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Details told of Libya's nuclear bid

A U.N. watchdog agency's report finds the abandoned effort relied on documents put in electronic form.

September 13, 2008|Borzou Daragahi | Times Staff Writer

BEIRUT — A leaked report by a U.N. agency reveals fresh details about Libya's now-abandoned attempts to obtain nuclear weapons and an underground network of scientists who peddled atomic secrets for cash.

Before deciding to abandon its quest for nuclear weapons, Libya had tapped into a sophisticated black-market network that included Pakistani scientist Abdul Qadeer Khan, says a report by the International Atomic Energy Agency, or IAEA, prepared for delivery Friday to members of its governing board.

Though Libya was far from obtaining nuclear weapons, a probe into its program showed how easily nuclear secrets could be passed around. Most of the sensitive documents for enriching nuclear material and designing weapons were being put into electronic form, allowing for e-mailing or for transportation on memory sticks, said the report by the IAEA, the United Nations' nuclear watchdog agency.

The report, prepared for a Sept. 22 meeting of the agency's board of governors, reveals few major surprises about Libya's quest to obtain nuclear weapons. But it fills in some blanks.

"What the IAEA report shows is that illicit nuclear trade has been around for a long time," said David Albright, president of the Institute for Science and International Security, a Washington think tank that posted a copy of the report on its website. "It shows that the illicit nuclear trade has been key to the progression of many secret nuclear weapons programs."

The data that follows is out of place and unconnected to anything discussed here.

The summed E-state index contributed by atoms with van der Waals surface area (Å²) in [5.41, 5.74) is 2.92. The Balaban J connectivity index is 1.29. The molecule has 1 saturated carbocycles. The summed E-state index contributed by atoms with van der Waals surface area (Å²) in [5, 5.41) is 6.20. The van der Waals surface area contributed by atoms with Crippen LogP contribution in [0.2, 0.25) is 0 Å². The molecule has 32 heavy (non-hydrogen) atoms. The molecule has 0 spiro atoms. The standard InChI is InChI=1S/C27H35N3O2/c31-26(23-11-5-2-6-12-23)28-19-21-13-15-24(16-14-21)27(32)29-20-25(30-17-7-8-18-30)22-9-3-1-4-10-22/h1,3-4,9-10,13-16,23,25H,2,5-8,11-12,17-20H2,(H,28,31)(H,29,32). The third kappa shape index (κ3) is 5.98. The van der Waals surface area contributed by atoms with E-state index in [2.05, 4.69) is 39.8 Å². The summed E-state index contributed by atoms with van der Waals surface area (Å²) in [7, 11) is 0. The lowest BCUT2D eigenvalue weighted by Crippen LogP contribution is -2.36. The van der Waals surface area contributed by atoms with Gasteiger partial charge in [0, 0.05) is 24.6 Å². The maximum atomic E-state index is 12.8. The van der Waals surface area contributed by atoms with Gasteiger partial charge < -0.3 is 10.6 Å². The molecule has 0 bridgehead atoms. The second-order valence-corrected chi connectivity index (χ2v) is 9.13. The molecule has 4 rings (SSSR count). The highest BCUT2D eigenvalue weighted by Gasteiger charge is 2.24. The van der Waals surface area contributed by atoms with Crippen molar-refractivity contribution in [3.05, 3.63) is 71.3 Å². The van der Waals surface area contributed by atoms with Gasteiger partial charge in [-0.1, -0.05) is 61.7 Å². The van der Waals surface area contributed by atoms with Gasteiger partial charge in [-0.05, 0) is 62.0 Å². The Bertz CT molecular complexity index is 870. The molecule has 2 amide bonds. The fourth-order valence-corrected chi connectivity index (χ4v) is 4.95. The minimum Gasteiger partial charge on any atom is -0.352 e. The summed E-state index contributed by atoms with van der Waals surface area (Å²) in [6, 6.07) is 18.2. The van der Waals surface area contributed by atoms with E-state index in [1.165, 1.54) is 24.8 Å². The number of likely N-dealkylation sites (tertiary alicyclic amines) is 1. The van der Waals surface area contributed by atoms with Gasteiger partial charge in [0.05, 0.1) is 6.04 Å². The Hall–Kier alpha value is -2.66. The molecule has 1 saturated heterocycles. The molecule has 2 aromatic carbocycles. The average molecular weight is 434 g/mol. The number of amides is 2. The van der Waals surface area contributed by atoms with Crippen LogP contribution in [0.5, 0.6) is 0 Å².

Secretary of State Condoleezza Rice visited Libya this month to meet with the country's longtime leader, Moammar Kadafi. His nation was under heavy U.S. sanctions until it decided in late 2003 to renounce support for militant groups, abandon its nuclear program and come clean on the details of its efforts to obtain weapons of mass destruction.

The IAEA report makes it clear that although Libya had bought tons of uranium and some advanced equipment, it had been unable to start enriching the material.

"The Libyans didn't seem very competent at this," said Jeffrey Lewis, an arms control expert at the New America Foundation, a Washington think tank. "They weren't able to even get the centrifuges that they bought working."

According to the report, Khan offered in 1984 to sell the Libyans high-speed centrifuges to produce enriched uranium, which can be used as fissile material in a nuclear bomb. The Libyans decided that they didn't have the human or financial resources to make the deal.

But Libya called Khan's network back five years later and cut a deal in 1991. The equipment languished in a warehouse in Dubai, United Arab Emirates, because of a U.N. Security Council embargo imposed on Libya the next year. But by 1997, Libya had managed to receive 20 pre-assembled centrifuges and parts for 200 more. In 2002, it began taking delivery of about 10,000 more-advanced centrifuges.

About 3,000 centrifuges refining uranium continuously for one year can produce enough material for one nuclear bomb, experts say. But Libya never even managed to introduce any uranium into the machines, the IAEA has concluded.

Albright said Khan's network was poised to help Libya with on-the-ground expertise when Kadafi finally abandoned the program.

Questions remain about Libya's program. Inspectors analyzing microfiches found designs for building and disassembling nuclear fuel rods and recovering plutonium from spent fuel rods, which is one way of making a nuclear bomb.

Libya has not been able to flesh out details about how or where it obtained the microfiches. Libyan officials could only finger an intermediary who sold them in the 1980s.

The IAEA report also said the agency has not been able to figure out the origins of 4,800 pounds of uranium hexafluoride, a compound used in the production of fissile material for a nuclear bomb, that Libya received in 2001 and 2002.

And the IAEA warned that "much of the sensitive information coming from the network existed in the electronic form," which could make it hard for arms control inspectors to stop nuclear proliferation.

"Once it's electronic, you never feel confident that you've gotten it all back," Albright said.


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